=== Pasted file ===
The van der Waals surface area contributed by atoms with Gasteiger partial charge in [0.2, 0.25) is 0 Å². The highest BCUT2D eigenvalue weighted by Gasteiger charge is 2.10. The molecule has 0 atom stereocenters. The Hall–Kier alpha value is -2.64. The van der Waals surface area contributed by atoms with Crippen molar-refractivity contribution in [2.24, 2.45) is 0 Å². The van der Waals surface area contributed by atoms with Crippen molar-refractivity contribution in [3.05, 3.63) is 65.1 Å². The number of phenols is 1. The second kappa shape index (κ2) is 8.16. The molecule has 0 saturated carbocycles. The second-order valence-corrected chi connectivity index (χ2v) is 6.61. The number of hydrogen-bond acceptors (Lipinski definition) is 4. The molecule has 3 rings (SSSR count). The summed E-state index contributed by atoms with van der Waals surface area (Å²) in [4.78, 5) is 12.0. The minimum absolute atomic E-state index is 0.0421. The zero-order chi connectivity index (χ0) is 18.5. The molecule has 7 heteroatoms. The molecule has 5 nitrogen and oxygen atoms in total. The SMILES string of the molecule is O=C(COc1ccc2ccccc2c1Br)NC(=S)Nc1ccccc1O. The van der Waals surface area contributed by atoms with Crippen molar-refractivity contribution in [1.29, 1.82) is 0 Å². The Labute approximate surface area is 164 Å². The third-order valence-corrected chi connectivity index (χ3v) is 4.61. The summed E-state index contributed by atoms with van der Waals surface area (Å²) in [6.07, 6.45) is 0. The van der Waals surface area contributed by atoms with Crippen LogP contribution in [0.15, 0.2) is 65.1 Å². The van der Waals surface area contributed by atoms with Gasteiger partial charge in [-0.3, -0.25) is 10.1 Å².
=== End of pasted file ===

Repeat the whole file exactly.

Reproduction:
The van der Waals surface area contributed by atoms with Gasteiger partial charge in [0.2, 0.25) is 0 Å². The highest BCUT2D eigenvalue weighted by Gasteiger charge is 2.10. The molecule has 0 atom stereocenters. The Hall–Kier alpha value is -2.64. The van der Waals surface area contributed by atoms with Crippen molar-refractivity contribution in [2.24, 2.45) is 0 Å². The van der Waals surface area contributed by atoms with Crippen molar-refractivity contribution in [3.05, 3.63) is 65.1 Å². The number of phenols is 1. The second kappa shape index (κ2) is 8.16. The molecule has 0 saturated carbocycles. The second-order valence-corrected chi connectivity index (χ2v) is 6.61. The number of hydrogen-bond acceptors (Lipinski definition) is 4. The molecule has 3 rings (SSSR count). The summed E-state index contributed by atoms with van der Waals surface area (Å²) in [4.78, 5) is 12.0. The minimum absolute atomic E-state index is 0.0421. The zero-order chi connectivity index (χ0) is 18.5. The molecule has 7 heteroatoms. The molecule has 5 nitrogen and oxygen atoms in total. The SMILES string of the molecule is O=C(COc1ccc2ccccc2c1Br)NC(=S)Nc1ccccc1O. The van der Waals surface area contributed by atoms with Crippen molar-refractivity contribution in [1.29, 1.82) is 0 Å². The Labute approximate surface area is 164 Å². The third-order valence-corrected chi connectivity index (χ3v) is 4.61. The summed E-state index contributed by atoms with van der Waals surface area (Å²) in [6.07, 6.45) is 0. The van der Waals surface area contributed by atoms with Crippen LogP contribution in [0.15, 0.2) is 65.1 Å². The van der Waals surface area contributed by atoms with Gasteiger partial charge in [-0.3, -0.25) is 10.1 Å².